YouTube Searches Favor Videos That Attack Public Education, Scholar Finds | EdSurge News

Postsecondary Learning

YouTube Searches Favor Videos That Attack Public Education, Scholar Finds

By Jeffrey R. Young     Jul 11, 2018

YouTube Searches Favor Videos That Attack Public Education, Scholar Finds

When a scholar did a YouTube search for the term “public education” recently, the results painted a bleak picture of the nation’s schools and state colleges.

Among the top results: a slick animated video called “Problems in Public Education,” a rant arguing that all public education “kills creativity,” and a video essay titled “public ‘education’ has become indoctrination and distraction.” And that was just on the first page.

The researcher in question, Burhanettin Keskin, happens to be an education professor at the University of Mississippi, and so he decided to do an analysis of how public education is portrayed on YouTube.

His study, published in the peer-reviewed journal SAGE Open earlier this year, formalized what he had found in that initial search: that the majority of videos on the first few pages of searches for “public education” painted a negative view of the subject. “A substantial amount of these videos contained blunt attacks on public education,” Keskin writes in the paper.

The professor believes that YouTube’s search algorithm is favoring extreme views against education. And that, he worries, could be influencing internet users around the globe. As he concludes in the paper: “The severe negativity of such videos continues to pose barriers for teachers and public education overall.”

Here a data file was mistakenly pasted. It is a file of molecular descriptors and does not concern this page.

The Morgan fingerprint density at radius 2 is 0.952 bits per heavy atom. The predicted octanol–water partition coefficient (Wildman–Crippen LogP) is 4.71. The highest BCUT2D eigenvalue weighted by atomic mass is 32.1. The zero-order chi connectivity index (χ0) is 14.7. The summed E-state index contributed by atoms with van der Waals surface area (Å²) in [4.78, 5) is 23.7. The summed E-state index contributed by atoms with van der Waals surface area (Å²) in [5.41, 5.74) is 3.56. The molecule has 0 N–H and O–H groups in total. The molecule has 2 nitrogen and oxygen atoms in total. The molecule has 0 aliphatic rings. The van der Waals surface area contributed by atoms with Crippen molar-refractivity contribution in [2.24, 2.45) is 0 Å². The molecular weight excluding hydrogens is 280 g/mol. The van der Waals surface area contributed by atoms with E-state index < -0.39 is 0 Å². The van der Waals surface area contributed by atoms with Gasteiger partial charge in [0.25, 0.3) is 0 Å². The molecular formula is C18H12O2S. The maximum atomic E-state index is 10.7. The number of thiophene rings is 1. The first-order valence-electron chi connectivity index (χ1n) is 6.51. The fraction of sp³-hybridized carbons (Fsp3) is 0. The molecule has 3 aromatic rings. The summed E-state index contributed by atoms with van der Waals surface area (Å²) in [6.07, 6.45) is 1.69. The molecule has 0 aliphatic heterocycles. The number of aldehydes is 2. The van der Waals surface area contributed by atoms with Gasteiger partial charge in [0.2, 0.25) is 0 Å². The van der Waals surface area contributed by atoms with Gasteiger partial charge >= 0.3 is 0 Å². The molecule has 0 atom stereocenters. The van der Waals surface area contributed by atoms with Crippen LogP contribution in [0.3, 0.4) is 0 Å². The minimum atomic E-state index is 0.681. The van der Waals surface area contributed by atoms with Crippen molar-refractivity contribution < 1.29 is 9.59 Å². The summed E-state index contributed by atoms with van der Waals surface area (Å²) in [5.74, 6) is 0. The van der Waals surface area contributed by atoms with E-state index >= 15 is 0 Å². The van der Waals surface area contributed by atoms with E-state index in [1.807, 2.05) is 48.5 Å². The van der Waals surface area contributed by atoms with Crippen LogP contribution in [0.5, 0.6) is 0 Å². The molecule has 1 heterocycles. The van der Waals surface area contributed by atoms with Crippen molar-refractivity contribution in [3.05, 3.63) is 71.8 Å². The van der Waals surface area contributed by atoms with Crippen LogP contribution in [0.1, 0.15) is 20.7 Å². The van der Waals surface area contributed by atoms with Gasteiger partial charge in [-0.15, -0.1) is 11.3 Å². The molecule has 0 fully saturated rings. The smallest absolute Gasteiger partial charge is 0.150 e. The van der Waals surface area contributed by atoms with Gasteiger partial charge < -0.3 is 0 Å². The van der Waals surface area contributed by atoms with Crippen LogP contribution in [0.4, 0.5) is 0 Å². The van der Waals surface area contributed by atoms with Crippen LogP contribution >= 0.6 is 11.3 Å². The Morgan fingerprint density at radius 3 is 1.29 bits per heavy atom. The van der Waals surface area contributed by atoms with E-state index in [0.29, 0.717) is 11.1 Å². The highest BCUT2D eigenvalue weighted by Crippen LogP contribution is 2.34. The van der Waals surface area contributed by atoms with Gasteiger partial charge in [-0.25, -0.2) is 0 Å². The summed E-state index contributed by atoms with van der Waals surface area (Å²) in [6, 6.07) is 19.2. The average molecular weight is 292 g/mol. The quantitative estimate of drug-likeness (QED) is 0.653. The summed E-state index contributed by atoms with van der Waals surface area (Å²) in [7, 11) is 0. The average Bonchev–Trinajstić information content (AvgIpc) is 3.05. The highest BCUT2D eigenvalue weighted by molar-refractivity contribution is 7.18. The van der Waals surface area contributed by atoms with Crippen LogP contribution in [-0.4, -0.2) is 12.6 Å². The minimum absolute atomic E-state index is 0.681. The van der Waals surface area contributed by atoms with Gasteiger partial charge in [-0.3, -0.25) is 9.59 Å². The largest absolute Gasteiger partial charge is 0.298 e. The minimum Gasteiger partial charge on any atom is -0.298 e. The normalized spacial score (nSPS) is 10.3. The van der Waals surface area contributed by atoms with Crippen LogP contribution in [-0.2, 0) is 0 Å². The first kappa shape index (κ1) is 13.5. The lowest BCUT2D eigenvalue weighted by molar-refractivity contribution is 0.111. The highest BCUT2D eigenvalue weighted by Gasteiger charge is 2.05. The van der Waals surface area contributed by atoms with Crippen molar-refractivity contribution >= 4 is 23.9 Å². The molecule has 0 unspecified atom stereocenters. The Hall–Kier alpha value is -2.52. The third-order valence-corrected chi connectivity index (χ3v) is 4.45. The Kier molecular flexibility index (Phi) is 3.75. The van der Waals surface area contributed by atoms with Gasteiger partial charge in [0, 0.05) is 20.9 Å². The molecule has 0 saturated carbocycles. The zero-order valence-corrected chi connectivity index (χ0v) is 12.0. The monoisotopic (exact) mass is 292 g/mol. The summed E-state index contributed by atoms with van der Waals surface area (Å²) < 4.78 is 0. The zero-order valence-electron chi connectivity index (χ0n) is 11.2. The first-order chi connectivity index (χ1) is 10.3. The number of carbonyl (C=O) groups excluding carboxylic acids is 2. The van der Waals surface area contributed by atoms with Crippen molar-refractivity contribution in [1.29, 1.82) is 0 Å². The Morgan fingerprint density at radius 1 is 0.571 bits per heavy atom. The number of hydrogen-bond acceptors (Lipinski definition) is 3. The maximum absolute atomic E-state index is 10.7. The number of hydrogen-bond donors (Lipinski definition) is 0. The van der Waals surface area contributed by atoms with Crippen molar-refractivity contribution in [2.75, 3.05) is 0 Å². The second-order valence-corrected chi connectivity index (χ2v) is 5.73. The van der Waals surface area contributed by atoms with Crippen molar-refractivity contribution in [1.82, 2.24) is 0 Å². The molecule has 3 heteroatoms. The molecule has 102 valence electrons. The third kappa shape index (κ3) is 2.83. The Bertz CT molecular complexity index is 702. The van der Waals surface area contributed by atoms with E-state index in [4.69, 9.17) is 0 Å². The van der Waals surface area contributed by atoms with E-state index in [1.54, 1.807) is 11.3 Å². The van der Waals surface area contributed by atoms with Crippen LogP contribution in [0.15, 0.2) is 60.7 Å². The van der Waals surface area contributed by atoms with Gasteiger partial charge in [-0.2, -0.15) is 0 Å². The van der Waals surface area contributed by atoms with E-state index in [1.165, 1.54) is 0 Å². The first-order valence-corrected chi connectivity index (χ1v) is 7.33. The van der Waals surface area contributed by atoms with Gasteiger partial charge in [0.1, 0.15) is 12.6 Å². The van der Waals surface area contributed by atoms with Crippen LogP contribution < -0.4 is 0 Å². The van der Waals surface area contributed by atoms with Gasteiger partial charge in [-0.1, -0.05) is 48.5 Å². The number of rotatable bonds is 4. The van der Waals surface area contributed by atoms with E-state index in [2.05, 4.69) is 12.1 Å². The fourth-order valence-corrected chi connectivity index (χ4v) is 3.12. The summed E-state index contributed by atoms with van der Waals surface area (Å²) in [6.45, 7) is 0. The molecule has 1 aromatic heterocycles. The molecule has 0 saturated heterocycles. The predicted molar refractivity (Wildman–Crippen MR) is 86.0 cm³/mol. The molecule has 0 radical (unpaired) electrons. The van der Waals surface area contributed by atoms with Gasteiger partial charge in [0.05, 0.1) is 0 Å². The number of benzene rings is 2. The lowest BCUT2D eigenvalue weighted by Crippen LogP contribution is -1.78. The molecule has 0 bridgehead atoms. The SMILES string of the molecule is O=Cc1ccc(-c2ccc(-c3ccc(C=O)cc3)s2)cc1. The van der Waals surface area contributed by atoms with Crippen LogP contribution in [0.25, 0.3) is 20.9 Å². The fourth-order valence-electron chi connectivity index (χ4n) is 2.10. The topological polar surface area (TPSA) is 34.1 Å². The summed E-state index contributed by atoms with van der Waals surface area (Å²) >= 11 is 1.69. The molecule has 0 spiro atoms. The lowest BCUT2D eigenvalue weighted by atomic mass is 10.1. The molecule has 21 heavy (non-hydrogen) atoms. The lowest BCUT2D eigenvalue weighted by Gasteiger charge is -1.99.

Keskin himself is a proponent, and a product, of public education. To avoid bias in his research, he had an independent coder rate the videos. And he made sure the YouTube searches were done without logging into a specific YouTube account and with a web browser whose history had been cleared.

The researcher notes that the exact nature of how YouTube’s algorithm works is a mystery, since Google, which owns YouTube, considers its workings a trade secret. It is also constantly changing, and results will likely vary for each user once they are logged in. But many of the videos that emerged in the professor’s research are clearly popular, with many of them attracting hundreds of thousands of views.

In an interview this week, Keskin notes that one of his goals is to call attention to how tech giants may be skewing the debate about all kinds of public-policy issues, including education.

“These big companies like Google—whether they know it or not—they shape and have an impact on the social construction of reality,” he says. “People say ‘it’s coding’ or ‘the algorithm does it,’ but it’s a not a neutral act.”